Foundational state policies that support social and emotional learning (SEL) in schools (e.g., competencies, guidance, and professional development) do not exist in a vacuum. The implementation of state SEL policy efforts, like the SEL Online Modules in Washington or the SEL and Employability Skills crosswalk in Delaware, often depends upon the conditions created by related policies that broadly support social, emotional, and academic development. For example, professional development policies and curriculum policies shape the environment in which state SEL policies can function effectively. As state policymakers seek to advance the social, emotional, and academic development of all students, it is important to consider the relationship of SEL policies to other policies at the state level.
In CASEL’s newest publication “State Policy Bright Spots: SEL and Equity,” CASEL partners with The Education Trust (Ed Trust) to do just that. The brief explores the relationship of SEL policies and related state policies in 6 states. While all high-quality SEL policies should create conditions that advance equity and excellence, this brief highlights SEL policies that center equity as an explicit goal of implementation. For example, one central California policy that is highlighted is the state’s Transformative SEL competencies, which promote equity by supporting the identity, agency, and belonging of students and educators.
This brief unites and amplifies data from both CASEL and Ed Trust. Since 2011, CASEL has completed state scans approximately every two years to monitor foundational policy efforts for SEL. (Read the most recent CASEL SEL Policy State Scan here). In 2021, Ed Trust partnered with CASEL to create and conduct scans of related state policy areas that support the social, emotional, and academic development of students in an equitable way. Ed Trust evaluated all 50 states’ policies in five areas, including discipline; professional development; rigorous and culturally sustaining curriculum; student, family, and community engagement; and wraparound services. (A summary of these scans data can be found in Ed Trust’s recently published tool, “Is Your State Prioritizing SEAD?”). In turn, CASEL scanned and evaluated SEL policies that specifically focused on the goals of advancing equity. The resulting analysis elevated the policy approaches of six states – California, Delaware, Massachusetts, New York, Washington, and Wisconsin – working to support equity through SEL.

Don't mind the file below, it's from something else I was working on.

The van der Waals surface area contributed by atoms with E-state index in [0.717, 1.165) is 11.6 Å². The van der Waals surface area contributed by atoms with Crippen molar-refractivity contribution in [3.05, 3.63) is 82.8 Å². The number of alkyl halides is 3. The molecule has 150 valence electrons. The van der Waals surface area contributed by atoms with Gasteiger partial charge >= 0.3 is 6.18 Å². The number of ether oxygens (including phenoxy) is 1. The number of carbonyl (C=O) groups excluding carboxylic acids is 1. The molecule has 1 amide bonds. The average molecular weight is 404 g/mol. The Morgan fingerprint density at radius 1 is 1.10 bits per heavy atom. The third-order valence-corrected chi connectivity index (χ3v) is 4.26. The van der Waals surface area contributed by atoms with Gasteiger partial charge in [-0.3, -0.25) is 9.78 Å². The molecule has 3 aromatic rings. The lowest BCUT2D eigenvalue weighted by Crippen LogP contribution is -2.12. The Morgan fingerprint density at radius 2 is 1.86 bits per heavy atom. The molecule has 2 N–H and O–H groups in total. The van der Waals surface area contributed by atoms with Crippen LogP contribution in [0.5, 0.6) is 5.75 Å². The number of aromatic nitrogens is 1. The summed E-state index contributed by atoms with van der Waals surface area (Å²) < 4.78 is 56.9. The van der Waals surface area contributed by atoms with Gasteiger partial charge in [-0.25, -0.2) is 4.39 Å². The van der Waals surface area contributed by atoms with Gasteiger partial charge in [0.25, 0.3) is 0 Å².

“State Policy Bright Spots: SEL and Equity” provides a comprehensive overview of the conditions in a state by summarizing the policies specifically related to SEL and the policies related to discipline; professional development; rigorous and culturally sustaining curriculum; student, family, and community engagement; and wraparound services. The examples elevated in the brief are not presented as perfect policy approaches, but rather as “Bright Spots.” A “Bright Spot” is an innovative example of policy designed to support implementation of evidence-based, systemic SEL within the unique context of a state. For example, some readers may become inspired by how Washington’s professional development policies support how educators understand and relate to SEL competencies within the state. Other readers may seek to learn more about how New York’s and Massachusetts’s policies on rigorous and culturally sustaining curriculum support the states’ culturally responsive guidance on SEL implementation.
While the brief highlights the unique approaches of these “Bright Spots”, it also reveals some commonalities across policy approaches. As policymakers developed foundational SEL policies in these states, like guidance, competencies, or professional development, they made an initial commitment to advancing equity. For example, California’s included “Commit to equity” as one of their Guiding Principles, which shaped their SEL approach. In addition, both Delaware and Wisconsin collaborated with a wide variety of stakeholders as they developed their SEL approaches to pursue research related to how their state could support equity through SEL. While unique and diverse, each “Bright Spot” speaks to how a commitment to equity early on in a state’s SEL policy creation process can lead to major progress down the road. That being said, these examples can also inspire states already on their SEL policy journey to consider how they could prioritize equity in their work.
Inequity within schools is a systemic challenge that requires a systemic solution. Each “Bright Spot” serves as an illuminating light – rather than a roadmap – on the role that both SEL policies and related policies can play in the broad policy environment of a state. Read the brief here to see how these examples might help you best implement SEL policy and support the social, emotional, and academic development of all students.
Caitlin M. Dermody is a first-year doctoral student at the Harvard Graduate School of Education. She is the former Policy and Research Specialist at CASEL. Nancy Duchesneau is a Senior P-12 Research Associate at The Education Trust, and leads the organization’s work on social, emotional, and academic development.